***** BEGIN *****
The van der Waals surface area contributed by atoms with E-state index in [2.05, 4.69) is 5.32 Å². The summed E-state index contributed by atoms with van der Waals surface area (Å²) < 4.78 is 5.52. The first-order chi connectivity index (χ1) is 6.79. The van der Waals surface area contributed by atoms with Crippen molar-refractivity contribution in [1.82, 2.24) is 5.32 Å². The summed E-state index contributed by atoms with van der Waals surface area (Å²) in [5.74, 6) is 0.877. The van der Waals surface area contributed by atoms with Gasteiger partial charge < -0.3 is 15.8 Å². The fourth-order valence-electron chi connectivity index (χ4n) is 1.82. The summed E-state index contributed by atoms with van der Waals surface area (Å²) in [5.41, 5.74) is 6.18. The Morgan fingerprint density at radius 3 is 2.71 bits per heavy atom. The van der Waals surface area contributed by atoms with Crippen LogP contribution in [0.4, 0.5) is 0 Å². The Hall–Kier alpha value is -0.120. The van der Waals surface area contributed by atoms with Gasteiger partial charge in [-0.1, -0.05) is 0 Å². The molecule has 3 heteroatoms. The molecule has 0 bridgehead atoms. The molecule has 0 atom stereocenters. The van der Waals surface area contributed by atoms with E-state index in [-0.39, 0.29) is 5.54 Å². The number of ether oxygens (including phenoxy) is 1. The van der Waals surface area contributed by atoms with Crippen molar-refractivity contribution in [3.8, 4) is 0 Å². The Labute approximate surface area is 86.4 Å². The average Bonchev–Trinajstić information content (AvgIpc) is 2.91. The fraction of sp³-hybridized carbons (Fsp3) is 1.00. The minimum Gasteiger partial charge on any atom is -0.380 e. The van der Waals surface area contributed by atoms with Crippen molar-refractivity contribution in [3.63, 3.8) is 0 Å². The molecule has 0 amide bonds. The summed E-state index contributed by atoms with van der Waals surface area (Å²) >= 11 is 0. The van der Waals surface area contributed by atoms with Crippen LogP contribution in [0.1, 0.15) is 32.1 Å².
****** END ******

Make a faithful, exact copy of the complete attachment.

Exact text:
The van der Waals surface area contributed by atoms with E-state index in [2.05, 4.69) is 5.32 Å². The summed E-state index contributed by atoms with van der Waals surface area (Å²) < 4.78 is 5.52. The first-order chi connectivity index (χ1) is 6.79. The van der Waals surface area contributed by atoms with Crippen molar-refractivity contribution in [1.82, 2.24) is 5.32 Å². The summed E-state index contributed by atoms with van der Waals surface area (Å²) in [5.74, 6) is 0.877. The van der Waals surface area contributed by atoms with Gasteiger partial charge < -0.3 is 15.8 Å². The fourth-order valence-electron chi connectivity index (χ4n) is 1.82. The summed E-state index contributed by atoms with van der Waals surface area (Å²) in [5.41, 5.74) is 6.18. The Morgan fingerprint density at radius 3 is 2.71 bits per heavy atom. The van der Waals surface area contributed by atoms with Crippen LogP contribution in [0.4, 0.5) is 0 Å². The Hall–Kier alpha value is -0.120. The van der Waals surface area contributed by atoms with Gasteiger partial charge in [-0.1, -0.05) is 0 Å². The molecule has 3 heteroatoms. The molecule has 0 bridgehead atoms. The molecule has 0 atom stereocenters. The van der Waals surface area contributed by atoms with E-state index in [-0.39, 0.29) is 5.54 Å². The number of ether oxygens (including phenoxy) is 1. The van der Waals surface area contributed by atoms with Crippen molar-refractivity contribution in [3.8, 4) is 0 Å². The Labute approximate surface area is 86.4 Å². The average Bonchev–Trinajstić information content (AvgIpc) is 2.91. The fraction of sp³-hybridized carbons (Fsp3) is 1.00. The minimum Gasteiger partial charge on any atom is -0.380 e. The van der Waals surface area contributed by atoms with Crippen molar-refractivity contribution in [3.63, 3.8) is 0 Å². The molecule has 0 amide bonds. The summed E-state index contributed by atoms with van der Waals surface area (Å²) >= 11 is 0. The van der Waals surface area contributed by atoms with Crippen LogP contribution in [0.1, 0.15) is 32.1 Å².